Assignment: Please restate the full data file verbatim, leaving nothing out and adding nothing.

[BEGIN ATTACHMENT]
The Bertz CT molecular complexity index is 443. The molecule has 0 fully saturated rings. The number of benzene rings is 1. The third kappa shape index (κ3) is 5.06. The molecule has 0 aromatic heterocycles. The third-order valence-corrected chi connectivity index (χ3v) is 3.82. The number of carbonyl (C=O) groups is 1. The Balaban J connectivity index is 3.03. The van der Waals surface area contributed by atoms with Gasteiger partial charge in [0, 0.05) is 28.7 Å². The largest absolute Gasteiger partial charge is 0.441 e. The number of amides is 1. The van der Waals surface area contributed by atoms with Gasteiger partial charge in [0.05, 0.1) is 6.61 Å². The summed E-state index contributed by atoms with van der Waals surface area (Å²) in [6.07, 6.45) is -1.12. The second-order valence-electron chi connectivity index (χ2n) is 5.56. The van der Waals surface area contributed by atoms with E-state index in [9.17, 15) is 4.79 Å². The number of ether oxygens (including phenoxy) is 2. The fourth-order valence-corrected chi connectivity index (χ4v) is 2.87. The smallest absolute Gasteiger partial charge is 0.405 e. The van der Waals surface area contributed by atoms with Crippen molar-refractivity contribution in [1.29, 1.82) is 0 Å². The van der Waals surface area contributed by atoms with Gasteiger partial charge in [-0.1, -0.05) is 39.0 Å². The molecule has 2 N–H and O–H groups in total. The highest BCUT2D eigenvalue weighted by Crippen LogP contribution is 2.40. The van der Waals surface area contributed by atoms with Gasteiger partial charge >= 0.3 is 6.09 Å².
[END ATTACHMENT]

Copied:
The Bertz CT molecular complexity index is 443. The molecule has 0 fully saturated rings. The number of benzene rings is 1. The third kappa shape index (κ3) is 5.06. The molecule has 0 aromatic heterocycles. The third-order valence-corrected chi connectivity index (χ3v) is 3.82. The number of carbonyl (C=O) groups is 1. The Balaban J connectivity index is 3.03. The van der Waals surface area contributed by atoms with Gasteiger partial charge in [0, 0.05) is 28.7 Å². The largest absolute Gasteiger partial charge is 0.441 e. The number of amides is 1. The van der Waals surface area contributed by atoms with Gasteiger partial charge in [0.05, 0.1) is 6.61 Å². The summed E-state index contributed by atoms with van der Waals surface area (Å²) in [6.07, 6.45) is -1.12. The second-order valence-electron chi connectivity index (χ2n) is 5.56. The van der Waals surface area contributed by atoms with E-state index in [9.17, 15) is 4.79 Å². The number of ether oxygens (including phenoxy) is 2. The fourth-order valence-corrected chi connectivity index (χ4v) is 2.87. The smallest absolute Gasteiger partial charge is 0.405 e. The van der Waals surface area contributed by atoms with Crippen molar-refractivity contribution in [1.29, 1.82) is 0 Å². The van der Waals surface area contributed by atoms with Gasteiger partial charge in [-0.1, -0.05) is 39.0 Å². The molecule has 2 N–H and O–H groups in total. The highest BCUT2D eigenvalue weighted by Crippen LogP contribution is 2.40. The van der Waals surface area contributed by atoms with Gasteiger partial charge >= 0.3 is 6.09 Å².